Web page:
21 found

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  1. Book Review: Culture and Art. [REVIEW]Peter Beilharz - 2022 - Thesis Eleven 169 (1):122-123.
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  2. Monumental Upheavals: Unsettled Fates of the Captain Cook Statue and Other Colonial Monuments in Australia.Bronwyn Carlson & Terri Farrelly - 2022 - Thesis Eleven 169 (1):62-81.
    Monuments and statues are forms of commemoration. They typically pay tribute to people or events and aim to serve as a permanent marker, a link between present and past generations, committing them to memory and assigning them with importance and meaning. While commemorations can be beneficial in terms of recognising a legacy of the past and helping foster relationships between opposing groups, they can also be divisive and painful, failing to acknowledge other dimensions of historical fact and further hardening the (...)
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  3.  1
    Book Review: Durkheim and After: The Durkheimian Tradition, 1893–2020. [REVIEW]Matt Dawson - 2022 - Thesis Eleven 169 (1):117-121.
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  4.  1
    Pandemic Fiction as Therapeutic Play: The New York Times Magazine’s The Decameron Project.Stephanie Downes & Juliane Römhild - 2022 - Thesis Eleven 169 (1):45-61.
    This article explores the therapeutic potential of narrative fiction during a global health crisis. We focus on The Decameron Project, a collection of short fiction by writers from around the world, commissioned by the New York Times Magazine. The Decameron Project references the narrative framework established by Giovanni Boccaccio in the mid-14th century, when the Black Death devastated Europe. Drawing on aspects of psychoanalytic theory and principles of bibliotherapy employed since the Middle Ages, we argue that The Decameron Project offers (...)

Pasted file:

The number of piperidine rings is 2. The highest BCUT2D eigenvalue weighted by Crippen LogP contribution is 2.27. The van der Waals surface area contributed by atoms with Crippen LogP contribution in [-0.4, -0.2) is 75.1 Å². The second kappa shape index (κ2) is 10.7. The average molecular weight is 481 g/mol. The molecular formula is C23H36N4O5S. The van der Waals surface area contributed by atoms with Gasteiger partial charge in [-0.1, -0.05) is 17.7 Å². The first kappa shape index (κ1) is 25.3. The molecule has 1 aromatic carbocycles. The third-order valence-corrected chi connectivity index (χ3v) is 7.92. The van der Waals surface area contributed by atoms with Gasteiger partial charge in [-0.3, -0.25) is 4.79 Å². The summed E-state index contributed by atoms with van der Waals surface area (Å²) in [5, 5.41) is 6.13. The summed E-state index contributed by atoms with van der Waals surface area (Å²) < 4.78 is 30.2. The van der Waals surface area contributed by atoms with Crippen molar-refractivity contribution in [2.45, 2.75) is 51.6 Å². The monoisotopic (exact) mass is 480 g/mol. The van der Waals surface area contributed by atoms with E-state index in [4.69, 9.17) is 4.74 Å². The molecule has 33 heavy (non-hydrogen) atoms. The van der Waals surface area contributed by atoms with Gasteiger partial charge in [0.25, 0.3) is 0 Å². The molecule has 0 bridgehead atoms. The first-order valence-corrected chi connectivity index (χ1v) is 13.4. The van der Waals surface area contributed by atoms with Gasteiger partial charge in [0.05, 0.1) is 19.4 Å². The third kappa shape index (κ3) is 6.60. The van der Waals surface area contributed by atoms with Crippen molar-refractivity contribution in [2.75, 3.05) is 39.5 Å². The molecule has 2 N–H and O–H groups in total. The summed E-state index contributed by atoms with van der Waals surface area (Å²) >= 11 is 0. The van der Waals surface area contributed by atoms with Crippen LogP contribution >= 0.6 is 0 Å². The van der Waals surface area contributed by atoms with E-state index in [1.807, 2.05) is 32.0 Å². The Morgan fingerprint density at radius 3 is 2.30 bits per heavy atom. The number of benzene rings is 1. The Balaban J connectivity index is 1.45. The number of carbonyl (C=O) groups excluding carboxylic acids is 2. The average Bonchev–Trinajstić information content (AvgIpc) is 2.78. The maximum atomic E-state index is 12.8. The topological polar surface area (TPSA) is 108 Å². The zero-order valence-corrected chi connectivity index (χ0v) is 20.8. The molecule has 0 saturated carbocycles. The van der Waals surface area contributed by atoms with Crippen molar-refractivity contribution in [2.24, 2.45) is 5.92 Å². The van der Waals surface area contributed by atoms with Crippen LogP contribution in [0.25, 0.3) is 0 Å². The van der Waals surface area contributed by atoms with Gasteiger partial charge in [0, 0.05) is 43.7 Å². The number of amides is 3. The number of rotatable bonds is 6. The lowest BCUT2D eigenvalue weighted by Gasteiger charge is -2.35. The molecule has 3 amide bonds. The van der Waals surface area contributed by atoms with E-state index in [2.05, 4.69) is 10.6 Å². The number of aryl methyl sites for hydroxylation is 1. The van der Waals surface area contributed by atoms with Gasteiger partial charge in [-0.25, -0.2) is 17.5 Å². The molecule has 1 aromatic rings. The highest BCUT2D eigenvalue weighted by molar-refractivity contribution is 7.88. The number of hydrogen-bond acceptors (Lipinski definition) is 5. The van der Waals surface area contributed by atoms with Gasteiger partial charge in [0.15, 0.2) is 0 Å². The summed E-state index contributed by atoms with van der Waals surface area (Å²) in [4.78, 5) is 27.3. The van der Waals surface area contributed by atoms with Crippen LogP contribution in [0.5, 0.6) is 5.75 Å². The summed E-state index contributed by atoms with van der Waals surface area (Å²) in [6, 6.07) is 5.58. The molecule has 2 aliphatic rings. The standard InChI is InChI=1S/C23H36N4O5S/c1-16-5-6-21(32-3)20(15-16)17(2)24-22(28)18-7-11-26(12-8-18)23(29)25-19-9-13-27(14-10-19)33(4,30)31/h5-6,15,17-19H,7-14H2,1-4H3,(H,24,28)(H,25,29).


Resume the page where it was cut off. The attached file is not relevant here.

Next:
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  5.  1
    Book Review: A Hermeneutics of Violence: A Four-Dimensional Conception. [REVIEW]Verena Erlenbusch-Anderson - 2022 - Thesis Eleven 169 (1):112-114.
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  6. Book Review: The Future is Feminine: Capitalism and the Masculine Disorder. [REVIEW]Peter Fleming - 2022 - Thesis Eleven 169 (1):114-117.
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  7.  1
    Correlating Affect and Emotion: Covidiquette and the Expanding Curation of Online Persona.David Marshall - 2022 - Thesis Eleven 169 (1):8-25.
    Over the last 25 years, major research in media and cultural studies has investigated the play of affect in our cultures. ‘Affect’, as a term derived from its neurophysiological and psychological origins, defines the particular movement of feeling from sensation to its attribution as an identifiable emotion. This article explores the way that ‘affect’ to emotion is being curated online by users particularly of social media as they learn to structure how they are perceived in online culture by others. It (...)
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  8. The Body at the Receiving End of Political Power. An Interview with Bagryana Popov.Juliane Römhild - 2022 - Thesis Eleven 169 (1):98-111.
    The text of this interview is based on a conversation between Bagryana Popov and Juliane Römhild on 1 September 2021. In this interview, Bagryana discusses two works which unite her research into political trauma and site-specific performance in the context of political repression under the communist regime in Bulgaria. For her choreography He is not here and the performance event Traces Bagryana returned to Sofia, the city of her birth, to explore her own family history and her grandfather’s incarceration as (...)